2004 IEEE Radar Conference

Innovative Radar Technologies - Expanding System Capabilities

 April 26-29, 2004 Wyndham Philadelphia at Franklin Plaza Philadelphia, Pennsylvania
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Workshop 1.2

Dr. Nader Engheta - Univ. of Pennsylvania

Thu, 29 April 2004, 8:00 AM - 12:00 PM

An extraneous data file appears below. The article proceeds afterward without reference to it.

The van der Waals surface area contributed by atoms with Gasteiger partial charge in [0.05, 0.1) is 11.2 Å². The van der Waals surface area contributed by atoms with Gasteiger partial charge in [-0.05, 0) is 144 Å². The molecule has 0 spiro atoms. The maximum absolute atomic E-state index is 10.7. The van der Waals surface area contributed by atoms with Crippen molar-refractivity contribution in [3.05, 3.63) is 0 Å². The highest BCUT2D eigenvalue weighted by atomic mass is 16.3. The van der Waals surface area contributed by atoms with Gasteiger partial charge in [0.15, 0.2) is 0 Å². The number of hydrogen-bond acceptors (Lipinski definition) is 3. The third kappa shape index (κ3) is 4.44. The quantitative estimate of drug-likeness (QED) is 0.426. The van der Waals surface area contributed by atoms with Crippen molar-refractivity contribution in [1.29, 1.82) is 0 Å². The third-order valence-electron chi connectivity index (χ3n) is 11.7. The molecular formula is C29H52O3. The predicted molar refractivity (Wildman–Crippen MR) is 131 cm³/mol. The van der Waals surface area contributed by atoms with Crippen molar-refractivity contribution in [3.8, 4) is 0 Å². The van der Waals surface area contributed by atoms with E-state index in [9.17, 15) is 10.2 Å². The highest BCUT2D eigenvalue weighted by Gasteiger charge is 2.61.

The concept of metamaterials has been the subject of research interest for many investigators worldwide. New concepts in synthesis and novel fabrication techniques may allow construction of new classes of composite materials with interesting electromagnetic properties. These metamaterials, which can in principle be synthesized by embedding various constituents/inclusions with novel geometrical shapes and forms in some host media, possess exciting features and response functions, not easily available in nature but physically realizable, with new potential applications in the design of devices and components. The electromagnetic properties of certain class of metamaterials in which both permittivity and permeability attain negative real parts in a given band of frequencies have attracted a great deal of interest in recent years. Various names, such as ?double-negative (DNG)? media, ?left-handed (LH) materials, ?backward-wave (BW) media?, ?negative index materials (NIM)?, have been coined for this type of metamaterials. These particulate composite media possess unconventional features such as negative refraction and backward wave propagation, in which the direction of the Poynting vector of a plane wave is antiparallel with the direction of its phase velocity. These can lead to some exciting wave characteristics with potential applications in various systems and subsystems involved in radiation, guidance and scattering of electromagnetic waves. In addition, the ?single-negative (SNG)? media, i.e., the materials in which only one of the material parameters of permittivity and permeability, but not both, can be negative, also exhibit certain interesting properties when they are paired in a conjugate manner. Another class of metamaterial structures in which the period arrangement of elements can provide interesting features is the electromagnetic bandgap (EBG) surfaces with high surface impedance. In such surfaces, by properly selecting the geometry, composition, arrangement and alignment of planar elements one can achieve high impedance surfaces, which can effectively behave as ?artificial magnetic conductors (AMC)? These can lead to useful applications in various problems involving low-profile, conformal antennas, miniaturized cavities, and thin absorbing low-observable surfaces.